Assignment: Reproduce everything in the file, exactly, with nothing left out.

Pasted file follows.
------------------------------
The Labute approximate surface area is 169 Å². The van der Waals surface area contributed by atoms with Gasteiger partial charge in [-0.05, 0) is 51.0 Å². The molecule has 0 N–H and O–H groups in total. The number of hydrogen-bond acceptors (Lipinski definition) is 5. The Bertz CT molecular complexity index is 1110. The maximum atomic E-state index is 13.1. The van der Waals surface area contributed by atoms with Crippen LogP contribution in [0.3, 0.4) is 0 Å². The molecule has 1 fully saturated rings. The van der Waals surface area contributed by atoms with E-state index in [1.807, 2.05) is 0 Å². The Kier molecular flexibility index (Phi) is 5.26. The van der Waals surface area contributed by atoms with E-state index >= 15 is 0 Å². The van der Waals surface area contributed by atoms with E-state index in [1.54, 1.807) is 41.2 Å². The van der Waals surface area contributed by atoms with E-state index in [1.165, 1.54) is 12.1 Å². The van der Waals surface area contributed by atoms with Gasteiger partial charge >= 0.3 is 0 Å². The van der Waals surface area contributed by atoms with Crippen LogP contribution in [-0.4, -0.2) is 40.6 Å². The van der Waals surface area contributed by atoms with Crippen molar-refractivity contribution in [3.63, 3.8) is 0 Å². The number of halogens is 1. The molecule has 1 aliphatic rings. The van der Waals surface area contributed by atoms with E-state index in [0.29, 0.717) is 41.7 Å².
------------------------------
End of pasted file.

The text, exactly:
The Labute approximate surface area is 169 Å². The van der Waals surface area contributed by atoms with Gasteiger partial charge in [-0.05, 0) is 51.0 Å². The molecule has 0 N–H and O–H groups in total. The number of hydrogen-bond acceptors (Lipinski definition) is 5. The Bertz CT molecular complexity index is 1110. The maximum atomic E-state index is 13.1. The van der Waals surface area contributed by atoms with Crippen LogP contribution in [0.3, 0.4) is 0 Å². The molecule has 1 fully saturated rings. The van der Waals surface area contributed by atoms with E-state index in [1.807, 2.05) is 0 Å². The Kier molecular flexibility index (Phi) is 5.26. The van der Waals surface area contributed by atoms with E-state index >= 15 is 0 Å². The van der Waals surface area contributed by atoms with E-state index in [1.54, 1.807) is 41.2 Å². The van der Waals surface area contributed by atoms with E-state index in [1.165, 1.54) is 12.1 Å². The van der Waals surface area contributed by atoms with Gasteiger partial charge >= 0.3 is 0 Å². The van der Waals surface area contributed by atoms with Crippen LogP contribution in [-0.4, -0.2) is 40.6 Å². The van der Waals surface area contributed by atoms with Crippen molar-refractivity contribution in [3.63, 3.8) is 0 Å². The number of halogens is 1. The molecule has 1 aliphatic rings. The van der Waals surface area contributed by atoms with E-state index in [0.29, 0.717) is 41.7 Å².